Presenter Information

Kayle Avery, University of Wyoming

Department

Department of History

First Advisor

Michael Brose

Description

This project aims to apply the revolutionary theories of Jack A. Goldstone and Theda Skocpol to the 1975 Cambodian revolution. In doing so, the project illustrates how unstable the Cambodian government was prior to its collapse and how the direct and indirect involvement of foreign powers hastened its sudden replacement by the Khmer Rouge regime. This was discovered by comparing Goldstone and Skocpol’s theories of revolutions to secondary sources that outlined the conditions present prior to the 1975 Cambodian revolution. Conditions included a large agrarian working class, a weak and unpopular leader, an inefficient and hamstrung military, and an ideologically driving force. Crystalizing these conditions into a full-fledged revolution were the actions of foreign powers. Bombing records of Eastern Cambodia, reports of destabilization, and records of economic and militaristic support of the Khmer Rouge regime were all used to justify this claim. This project highlights the role of the international community in further destabilizing already unstable governments.

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The Crushing Weight of Bombs, Money, and Political Revenge: How the International Community Tipped the Scales in the 1975 Cambodian Revolution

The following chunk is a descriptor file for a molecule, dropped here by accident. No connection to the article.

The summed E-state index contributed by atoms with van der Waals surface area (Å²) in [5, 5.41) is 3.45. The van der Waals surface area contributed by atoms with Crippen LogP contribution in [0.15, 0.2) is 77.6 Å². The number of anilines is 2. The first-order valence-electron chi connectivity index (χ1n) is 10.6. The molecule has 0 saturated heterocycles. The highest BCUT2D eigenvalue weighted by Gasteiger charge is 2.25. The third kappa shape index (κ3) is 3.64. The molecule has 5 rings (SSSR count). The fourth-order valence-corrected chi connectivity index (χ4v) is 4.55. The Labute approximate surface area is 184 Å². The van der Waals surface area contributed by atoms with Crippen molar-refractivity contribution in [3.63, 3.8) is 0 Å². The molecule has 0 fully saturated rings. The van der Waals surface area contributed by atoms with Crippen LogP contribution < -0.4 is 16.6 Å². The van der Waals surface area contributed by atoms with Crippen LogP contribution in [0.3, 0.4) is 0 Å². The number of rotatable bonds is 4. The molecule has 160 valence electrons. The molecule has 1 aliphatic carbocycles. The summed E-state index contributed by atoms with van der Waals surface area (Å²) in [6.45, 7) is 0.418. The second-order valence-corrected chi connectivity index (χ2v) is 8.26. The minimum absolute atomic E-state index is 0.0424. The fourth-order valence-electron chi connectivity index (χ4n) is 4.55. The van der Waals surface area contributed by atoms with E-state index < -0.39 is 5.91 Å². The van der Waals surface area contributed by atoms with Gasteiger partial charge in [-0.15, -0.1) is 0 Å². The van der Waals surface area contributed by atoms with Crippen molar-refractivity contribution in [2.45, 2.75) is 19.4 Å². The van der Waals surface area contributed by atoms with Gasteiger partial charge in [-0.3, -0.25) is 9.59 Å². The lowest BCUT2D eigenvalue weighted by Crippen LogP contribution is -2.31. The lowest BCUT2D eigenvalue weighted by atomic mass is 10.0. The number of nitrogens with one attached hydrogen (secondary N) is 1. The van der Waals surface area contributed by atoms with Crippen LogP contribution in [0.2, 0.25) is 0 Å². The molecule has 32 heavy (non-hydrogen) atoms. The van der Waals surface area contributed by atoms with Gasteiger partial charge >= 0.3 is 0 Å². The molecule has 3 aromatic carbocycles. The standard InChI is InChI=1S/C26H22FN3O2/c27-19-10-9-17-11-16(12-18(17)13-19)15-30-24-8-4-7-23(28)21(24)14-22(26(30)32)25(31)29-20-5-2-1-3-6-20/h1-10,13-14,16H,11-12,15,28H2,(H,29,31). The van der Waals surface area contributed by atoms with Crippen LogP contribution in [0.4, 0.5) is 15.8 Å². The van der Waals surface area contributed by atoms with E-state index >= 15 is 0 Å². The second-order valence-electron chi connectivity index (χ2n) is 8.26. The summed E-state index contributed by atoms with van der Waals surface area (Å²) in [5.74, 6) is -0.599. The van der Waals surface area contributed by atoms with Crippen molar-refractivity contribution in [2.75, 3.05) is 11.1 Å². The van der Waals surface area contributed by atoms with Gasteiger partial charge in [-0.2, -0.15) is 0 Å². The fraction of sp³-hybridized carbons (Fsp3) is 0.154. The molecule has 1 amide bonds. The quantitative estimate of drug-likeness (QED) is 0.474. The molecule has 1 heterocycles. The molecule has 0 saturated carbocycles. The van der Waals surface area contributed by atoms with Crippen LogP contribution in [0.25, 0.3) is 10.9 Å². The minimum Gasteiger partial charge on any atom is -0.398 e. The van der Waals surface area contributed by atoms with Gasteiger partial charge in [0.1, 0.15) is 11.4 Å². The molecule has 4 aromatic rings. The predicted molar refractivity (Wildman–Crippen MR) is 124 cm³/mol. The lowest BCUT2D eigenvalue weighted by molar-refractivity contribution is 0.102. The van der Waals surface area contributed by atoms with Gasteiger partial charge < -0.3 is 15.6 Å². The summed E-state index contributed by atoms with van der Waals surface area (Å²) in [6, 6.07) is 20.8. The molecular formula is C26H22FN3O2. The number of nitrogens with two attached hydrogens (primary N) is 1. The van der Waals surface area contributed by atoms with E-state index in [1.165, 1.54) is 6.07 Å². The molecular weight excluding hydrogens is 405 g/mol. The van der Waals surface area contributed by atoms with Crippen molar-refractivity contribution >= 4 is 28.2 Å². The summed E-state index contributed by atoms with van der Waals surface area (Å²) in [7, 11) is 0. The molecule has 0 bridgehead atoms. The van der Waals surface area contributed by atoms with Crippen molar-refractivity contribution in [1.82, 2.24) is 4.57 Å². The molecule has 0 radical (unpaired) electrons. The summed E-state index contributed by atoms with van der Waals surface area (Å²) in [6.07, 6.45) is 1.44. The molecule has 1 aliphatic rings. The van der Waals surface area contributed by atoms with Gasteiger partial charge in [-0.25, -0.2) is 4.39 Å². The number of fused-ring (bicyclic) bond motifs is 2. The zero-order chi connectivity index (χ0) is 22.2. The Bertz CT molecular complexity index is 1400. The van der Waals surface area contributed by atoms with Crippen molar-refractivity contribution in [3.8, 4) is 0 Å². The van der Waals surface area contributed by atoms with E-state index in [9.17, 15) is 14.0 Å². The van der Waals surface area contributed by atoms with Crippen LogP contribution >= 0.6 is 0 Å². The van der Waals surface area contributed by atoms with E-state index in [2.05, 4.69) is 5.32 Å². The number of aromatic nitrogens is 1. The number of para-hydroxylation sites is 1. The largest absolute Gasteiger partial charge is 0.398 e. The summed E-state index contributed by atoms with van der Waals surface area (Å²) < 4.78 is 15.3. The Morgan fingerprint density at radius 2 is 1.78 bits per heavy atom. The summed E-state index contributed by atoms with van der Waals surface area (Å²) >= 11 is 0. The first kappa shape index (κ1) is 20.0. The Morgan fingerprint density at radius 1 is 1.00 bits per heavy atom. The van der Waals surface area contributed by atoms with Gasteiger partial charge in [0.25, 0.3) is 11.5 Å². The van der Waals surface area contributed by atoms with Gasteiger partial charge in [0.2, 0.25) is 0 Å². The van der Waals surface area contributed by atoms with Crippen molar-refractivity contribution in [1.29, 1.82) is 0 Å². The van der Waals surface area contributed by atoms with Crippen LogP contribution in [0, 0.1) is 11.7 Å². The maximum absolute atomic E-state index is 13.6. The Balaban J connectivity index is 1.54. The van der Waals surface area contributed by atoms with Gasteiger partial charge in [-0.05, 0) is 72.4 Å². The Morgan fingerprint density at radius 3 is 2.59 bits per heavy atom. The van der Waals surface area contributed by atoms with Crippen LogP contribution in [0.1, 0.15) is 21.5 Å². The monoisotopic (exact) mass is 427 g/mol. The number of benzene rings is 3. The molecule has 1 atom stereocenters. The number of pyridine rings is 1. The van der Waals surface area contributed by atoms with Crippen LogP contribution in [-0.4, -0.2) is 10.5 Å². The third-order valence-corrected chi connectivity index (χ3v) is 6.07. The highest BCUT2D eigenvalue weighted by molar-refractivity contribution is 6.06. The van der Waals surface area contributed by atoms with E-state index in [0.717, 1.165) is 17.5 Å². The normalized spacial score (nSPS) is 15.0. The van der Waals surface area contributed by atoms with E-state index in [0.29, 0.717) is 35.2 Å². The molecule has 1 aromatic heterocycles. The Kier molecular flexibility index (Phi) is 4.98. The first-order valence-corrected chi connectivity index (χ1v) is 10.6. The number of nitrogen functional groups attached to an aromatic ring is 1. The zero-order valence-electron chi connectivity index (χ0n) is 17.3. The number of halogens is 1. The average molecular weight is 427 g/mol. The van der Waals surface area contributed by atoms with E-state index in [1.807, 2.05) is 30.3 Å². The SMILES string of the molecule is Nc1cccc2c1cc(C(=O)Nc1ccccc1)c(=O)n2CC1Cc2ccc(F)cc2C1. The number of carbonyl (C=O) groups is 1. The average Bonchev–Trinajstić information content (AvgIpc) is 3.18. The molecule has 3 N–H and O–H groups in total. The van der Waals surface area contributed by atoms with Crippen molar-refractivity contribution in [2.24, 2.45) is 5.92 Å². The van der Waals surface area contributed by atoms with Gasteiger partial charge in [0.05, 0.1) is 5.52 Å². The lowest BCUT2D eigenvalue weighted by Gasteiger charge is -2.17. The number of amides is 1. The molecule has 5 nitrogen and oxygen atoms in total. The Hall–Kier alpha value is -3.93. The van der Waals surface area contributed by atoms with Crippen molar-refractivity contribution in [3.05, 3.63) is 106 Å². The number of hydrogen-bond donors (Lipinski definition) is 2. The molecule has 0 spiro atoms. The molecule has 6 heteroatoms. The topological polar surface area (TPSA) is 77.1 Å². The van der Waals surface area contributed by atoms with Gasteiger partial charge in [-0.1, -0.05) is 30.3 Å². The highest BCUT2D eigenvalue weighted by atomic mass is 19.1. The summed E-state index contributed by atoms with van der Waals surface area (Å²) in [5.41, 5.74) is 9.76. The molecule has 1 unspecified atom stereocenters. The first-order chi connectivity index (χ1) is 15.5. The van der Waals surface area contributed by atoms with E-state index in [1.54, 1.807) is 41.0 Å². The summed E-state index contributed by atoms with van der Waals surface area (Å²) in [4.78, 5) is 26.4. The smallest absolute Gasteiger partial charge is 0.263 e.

This project aims to apply the revolutionary theories of Jack A. Goldstone and Theda Skocpol to the 1975 Cambodian revolution. In doing so, the project illustrates how unstable the Cambodian government was prior to its collapse and how the direct and indirect involvement of foreign powers hastened its sudden replacement by the Khmer Rouge regime. This was discovered by comparing Goldstone and Skocpol’s theories of revolutions to secondary sources that outlined the conditions present prior to the 1975 Cambodian revolution. Conditions included a large agrarian working class, a weak and unpopular leader, an inefficient and hamstrung military, and an ideologically driving force. Crystalizing these conditions into a full-fledged revolution were the actions of foreign powers. Bombing records of Eastern Cambodia, reports of destabilization, and records of economic and militaristic support of the Khmer Rouge regime were all used to justify this claim. This project highlights the role of the international community in further destabilizing already unstable governments.